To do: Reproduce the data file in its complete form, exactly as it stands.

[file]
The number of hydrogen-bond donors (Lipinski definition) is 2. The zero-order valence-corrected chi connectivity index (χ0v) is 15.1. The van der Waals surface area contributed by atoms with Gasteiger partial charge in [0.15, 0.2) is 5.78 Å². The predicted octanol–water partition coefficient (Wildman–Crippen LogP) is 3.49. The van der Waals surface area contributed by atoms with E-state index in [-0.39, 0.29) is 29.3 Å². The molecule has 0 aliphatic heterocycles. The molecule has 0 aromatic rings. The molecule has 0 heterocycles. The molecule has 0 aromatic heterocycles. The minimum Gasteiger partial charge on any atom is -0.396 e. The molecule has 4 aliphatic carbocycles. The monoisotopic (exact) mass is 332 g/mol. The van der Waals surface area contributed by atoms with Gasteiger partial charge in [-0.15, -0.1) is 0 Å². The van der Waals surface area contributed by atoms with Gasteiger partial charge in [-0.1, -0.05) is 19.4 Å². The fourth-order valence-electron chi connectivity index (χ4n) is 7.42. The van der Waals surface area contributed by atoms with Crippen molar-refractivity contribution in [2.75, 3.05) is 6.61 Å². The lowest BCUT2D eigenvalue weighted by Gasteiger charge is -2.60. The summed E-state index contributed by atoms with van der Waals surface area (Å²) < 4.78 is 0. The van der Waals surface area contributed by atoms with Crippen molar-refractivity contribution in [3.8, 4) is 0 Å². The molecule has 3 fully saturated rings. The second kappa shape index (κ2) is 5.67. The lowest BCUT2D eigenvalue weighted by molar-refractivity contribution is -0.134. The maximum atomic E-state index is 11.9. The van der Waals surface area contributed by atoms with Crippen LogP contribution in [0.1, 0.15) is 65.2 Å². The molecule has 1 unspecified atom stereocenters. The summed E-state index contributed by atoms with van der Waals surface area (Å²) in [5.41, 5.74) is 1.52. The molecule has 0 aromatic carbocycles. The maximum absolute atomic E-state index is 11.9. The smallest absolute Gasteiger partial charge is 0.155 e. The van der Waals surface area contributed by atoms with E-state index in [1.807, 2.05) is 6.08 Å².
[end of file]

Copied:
The number of hydrogen-bond donors (Lipinski definition) is 2. The zero-order valence-corrected chi connectivity index (χ0v) is 15.1. The van der Waals surface area contributed by atoms with Gasteiger partial charge in [0.15, 0.2) is 5.78 Å². The predicted octanol–water partition coefficient (Wildman–Crippen LogP) is 3.49. The van der Waals surface area contributed by atoms with E-state index in [-0.39, 0.29) is 29.3 Å². The molecule has 0 aliphatic heterocycles. The molecule has 0 aromatic rings. The molecule has 0 heterocycles. The molecule has 0 aromatic heterocycles. The minimum Gasteiger partial charge on any atom is -0.396 e. The molecule has 4 aliphatic carbocycles. The monoisotopic (exact) mass is 332 g/mol. The van der Waals surface area contributed by atoms with Gasteiger partial charge in [-0.15, -0.1) is 0 Å². The van der Waals surface area contributed by atoms with Gasteiger partial charge in [-0.1, -0.05) is 19.4 Å². The fourth-order valence-electron chi connectivity index (χ4n) is 7.42. The van der Waals surface area contributed by atoms with Crippen molar-refractivity contribution in [2.75, 3.05) is 6.61 Å². The lowest BCUT2D eigenvalue weighted by Gasteiger charge is -2.60. The summed E-state index contributed by atoms with van der Waals surface area (Å²) < 4.78 is 0. The van der Waals surface area contributed by atoms with Crippen molar-refractivity contribution in [3.8, 4) is 0 Å². The molecule has 3 fully saturated rings. The second kappa shape index (κ2) is 5.67. The lowest BCUT2D eigenvalue weighted by molar-refractivity contribution is -0.134. The maximum atomic E-state index is 11.9. The van der Waals surface area contributed by atoms with Crippen LogP contribution in [0.1, 0.15) is 65.2 Å². The molecule has 1 unspecified atom stereocenters. The summed E-state index contributed by atoms with van der Waals surface area (Å²) in [5.41, 5.74) is 1.52. The molecule has 0 aromatic carbocycles. The maximum absolute atomic E-state index is 11.9. The smallest absolute Gasteiger partial charge is 0.155 e. The van der Waals surface area contributed by atoms with E-state index in [1.807, 2.05) is 6.08 Å².